by: TRIBUNE PHOTO: JAIME VALDEZ - One of Chip Kelly's last public appearances as Oregon Ducks football coach came at the final press conference before the Fiesta Bowl victory over Kansas State.The smartest guy in the room has taken his brain and left the building.

Chip Kelly, gone to the NFL’s Philadelphia Eagles, won’t soon be forgotten by the Oregon Ducks. Kelly, six years ago an unknown Division I-AA assistant coach, made an unprecedented mark on the football program and its followers with his sparkling 46-7 record and four consecutive BCS appearances as head coach. He and his methods made the Oregon brand nationally relevant, thrilling the hardcore, longtime fans who hardly knew such things, attracting bandwagon fans everywhere and turned the Ducks into household names from here to Manchester, N.H., to Florida to, of course, infamously, Texas.

Let’s spin ahead before we look back: Kelly will do well in the NFL, given Michael Vick or whoever as his quarterback in Philly. He knows football, folks. Lives it, loves it. He’ll spend every waking hour — which means 19 hours in a day, given his admitted practice of hurry-and-sleeping for about five hours — trying to make the

Eagles the best they can be.

Mobile quarterback? Spread option? Zone read runs? Fast pace? Whatever the personnel provides, he’ll work with it. He’ll adjust. The Ducks weren’t riding a one-trick pony; they hopped on board a coaching stallion and galloped to the upper echelon of college football.

Clearly, there needs to be some mind meld with the Eagles’ brass, including owner Jeffrey Lurie. One has to believe Kelly will have a strong say in personnel decisions, while also relying on the expertise of NFL types around him. He’ll have to adjust to working with NFL players, who play because they get paid. He’ll tailor practices to fit the players and demand things while understanding the nature of pro sports. It’s maybe his greatest strength, bonding with players. He’s a football lifer, and he’s aware that players win games, given the right system.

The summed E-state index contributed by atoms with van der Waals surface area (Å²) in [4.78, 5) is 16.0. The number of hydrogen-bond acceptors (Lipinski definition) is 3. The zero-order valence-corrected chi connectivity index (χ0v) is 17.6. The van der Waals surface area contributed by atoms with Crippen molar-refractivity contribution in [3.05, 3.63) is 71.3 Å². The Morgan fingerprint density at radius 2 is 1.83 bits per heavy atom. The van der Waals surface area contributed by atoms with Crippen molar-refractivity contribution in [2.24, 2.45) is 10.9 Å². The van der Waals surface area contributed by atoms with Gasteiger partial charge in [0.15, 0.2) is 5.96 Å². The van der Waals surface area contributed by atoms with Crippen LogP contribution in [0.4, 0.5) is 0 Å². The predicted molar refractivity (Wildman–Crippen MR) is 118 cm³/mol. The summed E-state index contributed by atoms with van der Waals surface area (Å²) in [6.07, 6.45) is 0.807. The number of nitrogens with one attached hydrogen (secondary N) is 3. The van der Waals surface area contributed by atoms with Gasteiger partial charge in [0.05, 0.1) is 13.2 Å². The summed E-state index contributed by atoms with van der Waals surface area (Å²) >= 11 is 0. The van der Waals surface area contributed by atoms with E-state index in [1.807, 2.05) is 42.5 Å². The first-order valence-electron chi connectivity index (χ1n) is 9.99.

And, he’ll have to be more accountable in the NFL world, which, for example, mandates injury reports. It’ll certainly be interesting to see how Kelly, the Philadelphia media and Eagles fans relate to one another.

Which takes us to Kelly’s time in Eugene. Given the job of coaching the Ducks, he was set up to do well. It’s not all about Kelly and his smarts. He lived in a bubble.

The Ducks had and continue to have tremendous facilities, a huge football budget, an enthusiastic big-bucks donor (Phil Knight), a cozy relationship with Nike, a recent record of success, a veteran staff and a thirst to be something big. It’s not as if he inherited the struggling program at the Sisters of the Poor U. Kelly has many people to thank for setting him up for UO success, including past coaches Rich Brooks and Mike Bellotti.

So, Oregon will be fine without him. Maybe not national championship-caliber, but certainly one of the Pac-12’s better teams.

What the Philly hiring and the end of the Kelly era really brings is the finality to the string of dramatics that surrounded the 49-year-old single guy during his time as UO coach.

He put the hammer down on media coverage, essentially making the UO program the most secretive thing since the Manhattan Project and one of the most arrogant operations in state history.

His players consistently found trouble, namely LeGarrette Blount punching an opposing player, Jeremiah Masoli stealing laptops and being caught with marijuana, LaMichael James being arrested for ex-girlfriend issues, Cliff Harris being clocked driving 118 mph after he and buddies “smoked it all,” Darron Thomas riding shotgun during encounters with authorities and Kiko Alonso suspended twice for alcohol-related transgressions.

Then, as the topper, Kelly and the Ducks found themselves being investigated by the NCAA for alleged recruiting violations involving Texas-based “street agent” Willie Lyles. The NCAA has yet to levy penalties, and Kelly, of course, won’t be around to face the penalties, which wreaks of moral irresponsibility.

But winning cured all under Kelly.

He could yell at fans to shut up, and people laughed it off. He could act like a Napoleon, because Waterloos rarely happened (save for USC 2011 and Stanford 2012). He could blow off boosters, because he didn’t like to schmooze. He could flip-flop more than a goldfish out of water, because it was just Chip being Chip.

Kelly became a character, a Howard Hughes and a Marilyn Monroe in one, part-recluse and part-diva and all foibles, idiosyncrasies and mystery.

So long, Charles.

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